Phantasmagoria as Man is pitted against Nature in ENO’s new The Cunning Little Vixen

United KingdomUnited Kingdom Janáček, The Cunning Little Vixen (Přiíhody lišky Bystroušky): Soloists, Children’s Chorus, Chorus and Orchestra of English National Opera / Martyn Brabbins (conductor). London Coliseum, 22.2.2022. (CC)

English National Opera’s The Cunning Little Vixen © Clive Barda

Director – Jamie Manton
Designer – Tom Scutt
Lighting designer – Lucy Carter
Movement director – Jenny Ogilvie
English translation – Robert T Jones & Yveta Synek Graff

Cast included:
Forester – Lester Lynch
Forester’s Wife / Owl – Madeleine Shaw
Vixen – Sally Matthews
Fox – Pumeza Matshikiza
Schoolmaster / Mosquito – Alan Oke
Priest / Badger – Clive Bayley
Harašta – Ossian Huskinson
Innkeeper / Cock – John Findon
Innkeeper’s Wife / Hen – Gweneth Ann Rand
Pepik / Woodpecker – Alexandra Oomens
Dragonfly – Joy Constantinides
Frog – Robert Berry-Roe
Frantík / Jay – Ffion Edwards
Dog – Claire Barnett-Jones

Last Summer, Opera Holland Park presented a Cunning Little Vixen (also sung in English) that was both utterly delightful, true to the spirit of the piece, and which also was able to bring in ethical green ideas through the concept of recycling. Jennifer France was an exceptional Vixen (review click here). Here we have a very different take by Jamie Manton, offering his first main stage production.

English National Opera’s history with Vixen goes back a long while – the Sadler’s Wells Opera Company, as the company was then known, gave the first English language performance in 1961. There have been five staging since: 1998, 1991, 1995, 1996 and 2001. The difference between the OHP staging – remember, nicely cradled within the beautiful nature setting of Holland Park itself, and this one is as chalk and cheese. In Manton’s hands, we find ourselves in a huge logging factory, with cut tree trunks prominent. Man versus Nature, from the beginning. A scroll descends and begins with an image of birth, moving later to full suns until eventually it falls, symbolising the end of a cycle (of life?). Just as telling – and somewhat discomforting – is the view the audience has of the sides of the stage, bare, highlighting what we see on the stage itself is indeed a tale – but how empty is it? And it reminds us that we are watching a fiction, that somehow that, in the corner of our eye, prevents full immersion in the story.

Claire Barnett-Jones (Dog), John Findon (Cock) and Sally Matthews (Vixen) © Clive Barda

Here, phantasmagoria meets the cute meets realism. So, Dog (Claire Barnett-Jones) is a weird puff ball, a distended canine amoeba with fur, tending more towards dark fairy-tale; we have toadstools as part of the array of mobile ‘creatures’. Man pitted against Nature, ostensibly the Master – but Nature’s cycles, as we know, are infinite, and Nature has infinite patience, and that fall of the scroll at the end reminds us that the end of a cycle has a finality all of its own. Lucy Carter’s lighting is decidedly on the bright side: a spotlit equivalent of putting the drama under a microscope, and in the process leaving little scope for performer error.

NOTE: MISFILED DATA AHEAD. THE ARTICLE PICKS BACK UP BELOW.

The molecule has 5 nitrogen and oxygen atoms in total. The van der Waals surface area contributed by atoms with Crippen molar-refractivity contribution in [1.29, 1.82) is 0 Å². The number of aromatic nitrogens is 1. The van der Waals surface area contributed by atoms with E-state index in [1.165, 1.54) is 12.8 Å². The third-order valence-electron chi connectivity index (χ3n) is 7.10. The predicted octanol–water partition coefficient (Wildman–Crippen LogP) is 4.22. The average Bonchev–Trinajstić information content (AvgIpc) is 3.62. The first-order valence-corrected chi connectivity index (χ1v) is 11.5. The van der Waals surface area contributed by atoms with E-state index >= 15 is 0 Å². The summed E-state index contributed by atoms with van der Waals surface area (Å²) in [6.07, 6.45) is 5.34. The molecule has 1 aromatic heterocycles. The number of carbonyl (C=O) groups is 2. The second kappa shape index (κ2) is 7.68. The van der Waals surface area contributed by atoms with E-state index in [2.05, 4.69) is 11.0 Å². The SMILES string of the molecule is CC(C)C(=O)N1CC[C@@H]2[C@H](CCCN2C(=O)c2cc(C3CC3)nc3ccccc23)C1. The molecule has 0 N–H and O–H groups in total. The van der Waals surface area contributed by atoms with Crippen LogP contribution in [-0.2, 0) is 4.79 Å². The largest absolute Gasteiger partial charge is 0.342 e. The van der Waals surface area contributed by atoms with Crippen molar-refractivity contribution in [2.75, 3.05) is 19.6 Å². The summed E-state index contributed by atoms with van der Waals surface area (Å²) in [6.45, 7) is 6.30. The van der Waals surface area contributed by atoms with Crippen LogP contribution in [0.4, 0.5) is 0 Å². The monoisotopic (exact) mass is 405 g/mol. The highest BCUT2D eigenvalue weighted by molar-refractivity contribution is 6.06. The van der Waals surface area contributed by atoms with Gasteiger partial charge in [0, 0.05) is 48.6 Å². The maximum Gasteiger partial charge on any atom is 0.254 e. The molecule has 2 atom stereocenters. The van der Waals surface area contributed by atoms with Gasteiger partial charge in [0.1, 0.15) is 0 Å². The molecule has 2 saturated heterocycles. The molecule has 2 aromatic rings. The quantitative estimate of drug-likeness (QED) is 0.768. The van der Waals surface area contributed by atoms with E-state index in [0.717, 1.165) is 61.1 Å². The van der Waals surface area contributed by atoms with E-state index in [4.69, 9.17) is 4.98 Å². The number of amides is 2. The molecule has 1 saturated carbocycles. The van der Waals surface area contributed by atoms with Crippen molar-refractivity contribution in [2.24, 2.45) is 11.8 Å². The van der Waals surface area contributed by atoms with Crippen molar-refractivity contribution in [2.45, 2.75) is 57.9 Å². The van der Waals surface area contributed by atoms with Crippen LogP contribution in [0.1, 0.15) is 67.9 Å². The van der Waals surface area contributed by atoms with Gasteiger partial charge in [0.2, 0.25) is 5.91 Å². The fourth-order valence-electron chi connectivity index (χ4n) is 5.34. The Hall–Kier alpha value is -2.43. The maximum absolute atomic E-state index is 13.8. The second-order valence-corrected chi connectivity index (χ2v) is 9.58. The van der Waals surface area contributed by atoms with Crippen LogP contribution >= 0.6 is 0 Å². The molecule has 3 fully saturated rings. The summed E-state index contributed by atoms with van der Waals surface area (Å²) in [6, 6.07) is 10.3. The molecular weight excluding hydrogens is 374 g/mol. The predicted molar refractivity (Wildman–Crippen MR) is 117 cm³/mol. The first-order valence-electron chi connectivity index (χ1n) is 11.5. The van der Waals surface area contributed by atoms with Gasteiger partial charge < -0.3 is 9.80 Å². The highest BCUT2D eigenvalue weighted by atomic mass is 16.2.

Some of the characters are asked to sing in what looks like remarkably uncomfortable positions perched on or draped over piles of logs – all credit to the seasoned Clive Bayley and Alan Oke (Priest and Schoolmaster respectively) for negotiating this with, if not ease, at least delivering the goods. Vixen requires a large cast, all of whom should be of exceptional level, but it also requires principal singers of vast talent. Good to have Sally Matthews in the title role, her voice an ideal contrast to Pumeza Matshikiza’s darker soprano (the part is for soprano or high mezzo). Matshikiza impressed in a DG streamed recital (reviewed by me here, where you can read more about her background). Together, they made an enchanting pair, both visually and vocally; this was a notable ENO debut for Matshikiza.

Matthews’s voice negotiates Janáček’s lines well and holds an appealing, bright lustre. Her Forester, Lester Lynch, is dramatically characterful and, in the opera’s final pages, gave his all; as an audience, we resonated with him and his story, told this way, engages.

The other standout assumption is that of Ossian Huskinson’s Harašta (the poacher), strong, almost elemental, as if to remind us that humans, like animals, have an emotional, reactive side that is most prevalent in youth.

The orchestra also gave their all throughout – the ENO band clearly likes Martyn Brabbins, who finds much modernism in Janáček’s score. Those treacherously high violin lines are managed well (just the occasional less-good moment on this particular night); rhythms are finely drawn throughout. Harmonic brightenings and arrivals could veer towards the overwhelming: Brabbins has the breadth of Janáček’s invention.

If you are going to Vixen for pure enchantment, this production is not for you. Janáček’s music does indeed work on many layers simultaneously, and this production plays with that. In the final analysis, though, it’s that balance which is so important, between the wisdom of fairy-tale and an imported realism. It feels a little as if the axe has swung too much the wrong way.

Ironically, Nature herself had a say in when this run started – the planned performance on Saturday was cancelled because of the weather (Storm Eunice). It is good to have it underway, and whatever one thinks of the production, there is a feast of good singing here. Diction is not always precise, but the spirit remains. There are some fine contributions here, including from the many schoolchildren (taken from local schools) – but the whole is sadly not greater than the sum of its parts.

Colin Clarke

Leave a Comment